Vampyr's 'Cry Out For Metal' isnt' really reinventing the wheel, and is in danger to disappear in masses of other records of similar style. Running Wild already topped Cry Out For Metal in 1984 with their debut Gates To Purgatory on heavy/speed metal fields by far. But that's not the say Vampyr are one of the worse bands out there. The band does decent job blasting out heavy power chords and pacey chainsaw-riffs, with some not-bad-but-not-impressive-either guitar solos and lead melodies that are, rather scarce. The guitarists know their rhythm guitar section well and play solid, but lack either some playing or composing skill on lead guitar and solo department, and creativity on rhythm side to make things bit more interesting. Very average rough-edged vocalist doesn't help to raise the band above other "b-tier" bands either, while drumming and bass playing deserve a slight praise. However, Cry Out For Metal does have some standout areas. One is aforementioned fine and quite tight rhythm guitar section, but biggest of all is production and overall heavy tone of the sound ("happy metal" this is not!). The tone is almost thrashy, and this is reasonably heavy record for it's time. From technical standpoint the album is great, as the production is quite top notch for it's time and this really embraces it's the heaviness and thickness. Guitars do actually sound so fine, that it raises a few songs to another level, such as Hell Bent Angels and Breaking Metal.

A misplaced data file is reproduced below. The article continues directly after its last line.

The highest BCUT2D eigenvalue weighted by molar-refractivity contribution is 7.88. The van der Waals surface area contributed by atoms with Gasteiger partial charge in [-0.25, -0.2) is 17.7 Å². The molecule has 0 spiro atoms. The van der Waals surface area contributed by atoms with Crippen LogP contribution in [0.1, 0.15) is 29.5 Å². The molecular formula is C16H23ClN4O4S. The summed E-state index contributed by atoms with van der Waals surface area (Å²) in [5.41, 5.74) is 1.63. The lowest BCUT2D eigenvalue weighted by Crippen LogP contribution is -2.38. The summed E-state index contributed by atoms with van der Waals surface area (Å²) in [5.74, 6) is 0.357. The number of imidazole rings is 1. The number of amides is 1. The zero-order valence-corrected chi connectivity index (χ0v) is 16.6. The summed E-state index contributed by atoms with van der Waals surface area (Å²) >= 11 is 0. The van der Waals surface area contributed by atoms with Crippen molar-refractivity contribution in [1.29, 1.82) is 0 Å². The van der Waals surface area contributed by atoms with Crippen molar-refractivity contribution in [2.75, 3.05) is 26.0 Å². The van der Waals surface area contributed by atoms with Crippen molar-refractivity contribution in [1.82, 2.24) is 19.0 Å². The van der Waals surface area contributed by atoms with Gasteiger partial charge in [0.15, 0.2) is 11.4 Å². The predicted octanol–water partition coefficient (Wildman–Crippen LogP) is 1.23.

Cry Out For Metal is quite average German heavy / speed metal record, that has it's high points worth checking out, especially if you're a fan of the genre and German raw sound. Fans of bands such as Tyrant, MP (Metal Priests), High Tension, and Noisehunter should enjoy this one. However, it lacks memorable lead guitars and some complexity on riff department, as well as more professional vocalist, which could had risen the band closer to a-tier bands. It isn't a bad record by any means, but not exceptionally memorable either. But it is quite fun ride if you give it a chance, and the band did have some potential, too. It's one of those records you want to give spin or few sometimes, if you end up randomly browsing the right pile of records. It has couple of bit more memorable songs too, which may pop to your head years later. Bands like Vampyr are always welcomed and interesting discoveries, so thanks for Stormspell Records bringing this out.